4 out of 4 stars
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Neil Thomas Proto has composed a biography of the intrepid A. Bartlett Giamatti, known as Bart. In 1977, at 39 years of age, he became the nineteenth and first non-Anglo-Saxon, president of Yale, and later, Commissioner of Baseball.
Bart exemplified the "Battle for Fairness in America." He was a first-generation American respected for his principled beliefs. He was a stickler for fairness, a family trait embodied in the women of the family, practiced in the neighborhood, and taught to the children – which included being a responsible citizen.
He advocated for people with very little power, importance or influence, like immigrants, the mentally ill, and gay students. As a student and professor of Renaissance literature at Yale, he was observant and knowledgeable of the movement advocating Eugenics. (A set of beliefs and practices that aim to improve the genetic quality of a human population typically by excluding people and groups judged to be inferior and promoting those judged to be superior – Wikipedia.)
I am in awe of Neil Thomas Proto's ability to carry out immaculate research and produce this scholarly biography. He has annotated research notes for each chapter (186 pages in all) and written up detailed facts about Bart's father and grandfather and many family members; their lives in Italy, their anti-fascist point of view, the discrimination against southern Italians from northern Italy and the state of politics in Italy. Similarly, the author has provided an extensive history of Yale and New Haven and described the discrimination against African Americans and immigrants from Southern and Eastern Europe, so that the reader can appreciate the acceptance of Eugenics by many people and institutions in America. Bart had family living in New Haven and was aware of the neighborhood destruction carried out by the town officials in the name of urban renewal – which displaced 10,000 families.
I enjoyed the description of the Walton and Giamatti family's initial meeting in Italy and especially the education and subjects studied by Mary Claybaugh Walton (Peggy). She majored in Italian studies and Etruscan art. She spoke model Italian – "the language of Dante and the Florentines." The author also provides a delightful description of the Art Deco style SS Rex in which she and her Smith classmates sailed to Italy. She met Valentine John Giamatti on this voyage; Peggy brought her English heritage and Val, his Southern Italian. Their first child was Angelo Bartlett Giamatti or Bart.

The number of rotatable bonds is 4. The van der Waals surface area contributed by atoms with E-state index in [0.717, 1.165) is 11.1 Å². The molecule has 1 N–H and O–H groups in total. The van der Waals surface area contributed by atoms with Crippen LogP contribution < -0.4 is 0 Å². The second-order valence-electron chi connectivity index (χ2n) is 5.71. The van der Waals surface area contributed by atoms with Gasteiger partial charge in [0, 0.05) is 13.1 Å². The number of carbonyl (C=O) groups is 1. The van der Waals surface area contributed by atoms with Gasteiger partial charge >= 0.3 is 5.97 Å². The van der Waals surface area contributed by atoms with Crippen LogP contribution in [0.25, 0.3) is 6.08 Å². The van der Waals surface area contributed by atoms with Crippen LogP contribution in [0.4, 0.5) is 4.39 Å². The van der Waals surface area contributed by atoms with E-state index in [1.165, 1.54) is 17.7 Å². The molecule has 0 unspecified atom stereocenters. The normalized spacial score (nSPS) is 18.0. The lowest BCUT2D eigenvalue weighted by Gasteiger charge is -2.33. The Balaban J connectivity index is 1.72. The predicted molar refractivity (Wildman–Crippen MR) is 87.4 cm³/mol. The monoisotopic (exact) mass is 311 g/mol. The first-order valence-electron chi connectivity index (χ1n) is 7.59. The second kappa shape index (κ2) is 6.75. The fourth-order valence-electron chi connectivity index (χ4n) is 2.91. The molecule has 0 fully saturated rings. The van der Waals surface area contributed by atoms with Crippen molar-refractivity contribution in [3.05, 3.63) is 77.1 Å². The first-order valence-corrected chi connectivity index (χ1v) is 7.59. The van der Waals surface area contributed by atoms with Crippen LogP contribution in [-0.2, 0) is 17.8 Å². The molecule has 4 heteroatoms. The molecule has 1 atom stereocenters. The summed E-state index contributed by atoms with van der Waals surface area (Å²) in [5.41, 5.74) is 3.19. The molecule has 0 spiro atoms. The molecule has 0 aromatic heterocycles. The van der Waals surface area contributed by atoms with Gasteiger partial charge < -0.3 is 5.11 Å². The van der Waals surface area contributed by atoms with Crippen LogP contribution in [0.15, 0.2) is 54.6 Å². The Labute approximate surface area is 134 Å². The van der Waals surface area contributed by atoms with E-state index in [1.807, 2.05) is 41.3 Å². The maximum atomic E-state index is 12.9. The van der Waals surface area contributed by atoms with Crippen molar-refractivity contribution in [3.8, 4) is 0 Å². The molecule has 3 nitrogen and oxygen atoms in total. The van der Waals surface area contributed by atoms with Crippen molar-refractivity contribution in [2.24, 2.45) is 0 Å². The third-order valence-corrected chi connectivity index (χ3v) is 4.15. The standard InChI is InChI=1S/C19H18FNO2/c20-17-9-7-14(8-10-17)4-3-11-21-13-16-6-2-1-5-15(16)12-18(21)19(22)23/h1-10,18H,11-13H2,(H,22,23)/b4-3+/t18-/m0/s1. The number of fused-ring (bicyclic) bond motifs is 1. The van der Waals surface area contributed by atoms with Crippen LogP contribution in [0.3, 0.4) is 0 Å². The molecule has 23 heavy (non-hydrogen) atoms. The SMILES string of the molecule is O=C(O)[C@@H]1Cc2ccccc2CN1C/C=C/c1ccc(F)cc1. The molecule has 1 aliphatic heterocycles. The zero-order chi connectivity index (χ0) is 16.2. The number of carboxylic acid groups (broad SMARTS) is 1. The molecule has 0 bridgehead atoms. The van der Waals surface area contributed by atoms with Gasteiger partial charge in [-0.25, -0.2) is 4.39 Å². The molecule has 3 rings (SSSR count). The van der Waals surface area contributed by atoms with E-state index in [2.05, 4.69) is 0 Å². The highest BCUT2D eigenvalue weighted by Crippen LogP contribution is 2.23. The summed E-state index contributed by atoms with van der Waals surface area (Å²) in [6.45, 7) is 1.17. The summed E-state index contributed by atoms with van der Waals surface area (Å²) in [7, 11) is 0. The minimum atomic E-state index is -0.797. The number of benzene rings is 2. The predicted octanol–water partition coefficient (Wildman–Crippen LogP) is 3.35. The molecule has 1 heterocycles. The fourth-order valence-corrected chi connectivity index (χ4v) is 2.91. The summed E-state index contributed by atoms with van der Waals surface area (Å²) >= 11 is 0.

A review of Fearless: A. Bartlett Giamatti and the Battle for Fairness in America would not be complete unless it mentioned Dante Alighieri, the Geoffrey Chaucer of Italy. Dante is notable for being one of the first authors to write "in the vernacular" instead of Latin, thus making his work accessible to many. Because Dante's writings so influenced Val and Bart, Neil Thomas Proto has provided an excellent introduction to Dante. Indeed, there is so much information in this biography that I think one would want to re-read it several times to appreciate all it has to offer.
I am rating this masterpiece 4 out of 4 stars. Fearless: A. Bartlett Giamatti and the Battle for Fairness in America is a "tour de force," examining the benefits of the immigrant population to the soul of America. I found no errors and nothing to dislike. I do not rate it 3 out of 4 stars because it is a part of history to keep in our hearts and minds, especially at this time of struggle for truth and honesty in American politics.
I recommend this biography to a broad audience of people who enjoy the history and politics of America, Italy, and New England. Also, stories of immigrants, an intellectual biography, a focus on ancestry, the notion of fairness, integrity in leadership, and so much more.
Fearless: A. Bartlett Giamatti and the Battle for Fairness in America
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